• Fred January 14, 2011 at 8:18 pm

    For everyone dogging on Ms. Michaels, its kind of funny that people out there who are stating that diet pills don't work, then why are people still buying them and having law suits? If you read her books, she states how healthy eating and exercising are the key ways to losing weight but for the impatient people who are in time pressured situation, there are some pills out there that are the lesser of two evils. Do your research before laying down nasty comments.

  • Destry Vargaz March 30, 2011 at 10:39 am

    In all fairness, Jillian has been very open about the fact that there are certain supplements that she feels will help you lose weight, but that all supplements are banned from the Biggest Loser show by the producers. So charges of hypocrisy don't really hold water in that context, regardless of what actual claims are being made by the supplement manufacturers.

    That being said, these lawsuits do smack heavily of frivolity and opportunism. Seriously, who in this day and age actually believes "all" you have to do is swallow a pill and you will automagically drop lard while sitting on the couch watching teevee and stuffing your face with Cheetos?

    • admin March 31, 2011 at 4:03 am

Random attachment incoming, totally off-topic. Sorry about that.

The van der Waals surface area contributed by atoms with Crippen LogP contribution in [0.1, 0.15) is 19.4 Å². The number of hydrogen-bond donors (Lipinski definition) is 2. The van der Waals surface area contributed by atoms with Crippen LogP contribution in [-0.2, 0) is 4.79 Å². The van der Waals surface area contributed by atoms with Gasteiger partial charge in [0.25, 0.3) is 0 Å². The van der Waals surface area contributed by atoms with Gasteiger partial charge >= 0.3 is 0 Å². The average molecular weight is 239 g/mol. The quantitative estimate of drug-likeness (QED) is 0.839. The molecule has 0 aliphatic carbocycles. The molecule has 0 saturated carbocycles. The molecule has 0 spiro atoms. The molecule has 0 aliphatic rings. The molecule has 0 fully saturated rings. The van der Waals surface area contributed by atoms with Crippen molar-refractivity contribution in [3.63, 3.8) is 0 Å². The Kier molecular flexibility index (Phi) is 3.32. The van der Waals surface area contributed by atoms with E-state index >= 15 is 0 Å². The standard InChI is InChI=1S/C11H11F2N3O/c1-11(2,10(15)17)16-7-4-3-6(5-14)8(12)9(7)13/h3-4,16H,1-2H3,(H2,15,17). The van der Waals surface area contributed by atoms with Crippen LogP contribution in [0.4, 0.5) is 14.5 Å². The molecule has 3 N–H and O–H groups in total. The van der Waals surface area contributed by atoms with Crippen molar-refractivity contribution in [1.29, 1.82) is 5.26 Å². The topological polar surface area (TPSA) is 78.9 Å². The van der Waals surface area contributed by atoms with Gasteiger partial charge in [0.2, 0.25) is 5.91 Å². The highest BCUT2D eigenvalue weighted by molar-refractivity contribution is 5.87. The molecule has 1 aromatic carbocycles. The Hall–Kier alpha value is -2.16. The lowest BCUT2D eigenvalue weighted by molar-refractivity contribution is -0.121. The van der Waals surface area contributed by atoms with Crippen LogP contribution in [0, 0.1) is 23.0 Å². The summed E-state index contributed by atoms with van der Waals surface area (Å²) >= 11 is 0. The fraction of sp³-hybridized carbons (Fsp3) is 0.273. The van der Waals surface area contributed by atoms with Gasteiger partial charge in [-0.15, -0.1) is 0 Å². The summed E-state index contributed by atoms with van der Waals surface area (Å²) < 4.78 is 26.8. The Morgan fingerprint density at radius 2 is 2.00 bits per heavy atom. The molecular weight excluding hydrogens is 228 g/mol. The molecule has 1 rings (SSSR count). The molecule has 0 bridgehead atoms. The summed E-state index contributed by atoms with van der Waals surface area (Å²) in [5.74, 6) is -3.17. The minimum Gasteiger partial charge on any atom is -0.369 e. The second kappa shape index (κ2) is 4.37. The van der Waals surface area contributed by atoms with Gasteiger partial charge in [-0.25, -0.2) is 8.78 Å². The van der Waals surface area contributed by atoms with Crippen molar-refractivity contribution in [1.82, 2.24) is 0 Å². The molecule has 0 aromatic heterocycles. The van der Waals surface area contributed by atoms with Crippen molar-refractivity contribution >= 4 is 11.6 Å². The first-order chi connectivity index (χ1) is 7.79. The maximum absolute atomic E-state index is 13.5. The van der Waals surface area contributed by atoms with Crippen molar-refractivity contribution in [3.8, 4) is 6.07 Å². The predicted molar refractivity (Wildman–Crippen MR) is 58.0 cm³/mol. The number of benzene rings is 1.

Hey Destry–Thanks for your comment and I'm absolutely lovin your use of the word "automagically"–great word. Ok, agree on your point re: supplement use on The Biggest Loser, but the bigger question for me here is why would Jillian lend her name, her image, her integrity…to a supplement line as such. Hey, we all have our price I suppose. Re: the lawsuits being frivolous–depends on how you look at it. I don't believe in any form of misleading advertising or promotion. That said, I do agree that at times folks file ridiculous lawsuits–you can talk to me all you want about McDonald's coffee being at a temperature way the heck above standards or a Starbucks worker not having the little cardboard "safe to touch!" sleeve on a cup of coffee–but bottom line is…it's coffee! It's supposed to be hot! so be careful! If negligence is involved–and I'm talking blatant negligence, fine–but I agree some lawsuits put into question the plaintiff's actions as well as the defendant's. Here though, you're playing on people's hopes, dreams, fears–you've got an audience that, in many instances is hanging on your every promise–and it's not just tied into some low self-esteem schtick–you're addressing their physical health and well-being–maybe some folks listening to the supplement rap have diabetes or high blood pressure and they see this as the avenue to helping improve those conditions. Believe me, I'm all for personal responsibility–but I don't believe in falsely dangling a carrot in front of a captive audience.